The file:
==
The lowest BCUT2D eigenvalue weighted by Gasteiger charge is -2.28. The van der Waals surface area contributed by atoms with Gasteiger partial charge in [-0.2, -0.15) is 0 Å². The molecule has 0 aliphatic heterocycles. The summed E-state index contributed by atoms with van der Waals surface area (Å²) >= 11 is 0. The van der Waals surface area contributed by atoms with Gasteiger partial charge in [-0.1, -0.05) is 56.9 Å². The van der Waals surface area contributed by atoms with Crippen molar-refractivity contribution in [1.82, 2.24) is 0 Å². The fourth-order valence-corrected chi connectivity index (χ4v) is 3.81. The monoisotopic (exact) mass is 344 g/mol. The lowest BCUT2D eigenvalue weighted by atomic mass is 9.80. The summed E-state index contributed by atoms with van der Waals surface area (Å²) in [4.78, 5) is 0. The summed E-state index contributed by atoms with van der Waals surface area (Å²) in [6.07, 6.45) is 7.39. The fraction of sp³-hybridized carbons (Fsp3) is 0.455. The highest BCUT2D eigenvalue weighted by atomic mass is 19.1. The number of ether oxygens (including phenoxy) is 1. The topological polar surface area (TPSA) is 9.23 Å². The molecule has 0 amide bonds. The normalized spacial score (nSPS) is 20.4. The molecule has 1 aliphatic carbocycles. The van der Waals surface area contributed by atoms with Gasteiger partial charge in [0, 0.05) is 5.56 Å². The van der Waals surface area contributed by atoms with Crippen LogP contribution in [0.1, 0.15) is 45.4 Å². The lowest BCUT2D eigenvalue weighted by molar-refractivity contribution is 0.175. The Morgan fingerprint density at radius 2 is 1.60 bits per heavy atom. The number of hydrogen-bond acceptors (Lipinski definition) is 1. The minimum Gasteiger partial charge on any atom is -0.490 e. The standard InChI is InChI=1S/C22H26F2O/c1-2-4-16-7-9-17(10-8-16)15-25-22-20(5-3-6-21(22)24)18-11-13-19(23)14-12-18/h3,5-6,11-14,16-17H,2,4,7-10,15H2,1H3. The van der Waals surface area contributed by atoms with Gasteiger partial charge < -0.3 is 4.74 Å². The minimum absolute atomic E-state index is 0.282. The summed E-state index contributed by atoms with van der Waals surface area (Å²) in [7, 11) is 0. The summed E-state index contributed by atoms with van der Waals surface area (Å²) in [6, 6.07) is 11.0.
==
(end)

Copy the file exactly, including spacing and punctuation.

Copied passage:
The lowest BCUT2D eigenvalue weighted by Gasteiger charge is -2.28. The van der Waals surface area contributed by atoms with Gasteiger partial charge in [-0.2, -0.15) is 0 Å². The molecule has 0 aliphatic heterocycles. The summed E-state index contributed by atoms with van der Waals surface area (Å²) >= 11 is 0. The van der Waals surface area contributed by atoms with Gasteiger partial charge in [-0.1, -0.05) is 56.9 Å². The van der Waals surface area contributed by atoms with Crippen molar-refractivity contribution in [1.82, 2.24) is 0 Å². The fourth-order valence-corrected chi connectivity index (χ4v) is 3.81. The monoisotopic (exact) mass is 344 g/mol. The lowest BCUT2D eigenvalue weighted by atomic mass is 9.80. The summed E-state index contributed by atoms with van der Waals surface area (Å²) in [4.78, 5) is 0. The summed E-state index contributed by atoms with van der Waals surface area (Å²) in [6.07, 6.45) is 7.39. The fraction of sp³-hybridized carbons (Fsp3) is 0.455. The highest BCUT2D eigenvalue weighted by atomic mass is 19.1. The number of ether oxygens (including phenoxy) is 1. The topological polar surface area (TPSA) is 9.23 Å². The molecule has 0 amide bonds. The normalized spacial score (nSPS) is 20.4. The molecule has 1 aliphatic carbocycles. The van der Waals surface area contributed by atoms with Gasteiger partial charge in [0, 0.05) is 5.56 Å². The van der Waals surface area contributed by atoms with Crippen LogP contribution in [0.1, 0.15) is 45.4 Å². The lowest BCUT2D eigenvalue weighted by molar-refractivity contribution is 0.175. The Morgan fingerprint density at radius 2 is 1.60 bits per heavy atom. The number of hydrogen-bond acceptors (Lipinski definition) is 1. The minimum Gasteiger partial charge on any atom is -0.490 e. The standard InChI is InChI=1S/C22H26F2O/c1-2-4-16-7-9-17(10-8-16)15-25-22-20(5-3-6-21(22)24)18-11-13-19(23)14-12-18/h3,5-6,11-14,16-17H,2,4,7-10,15H2,1H3. The van der Waals surface area contributed by atoms with Gasteiger partial charge < -0.3 is 4.74 Å². The minimum absolute atomic E-state index is 0.282. The summed E-state index contributed by atoms with van der Waals surface area (Å²) in [7, 11) is 0. The summed E-state index contributed by atoms with van der Waals surface area (Å²) in [6, 6.07) is 11.0.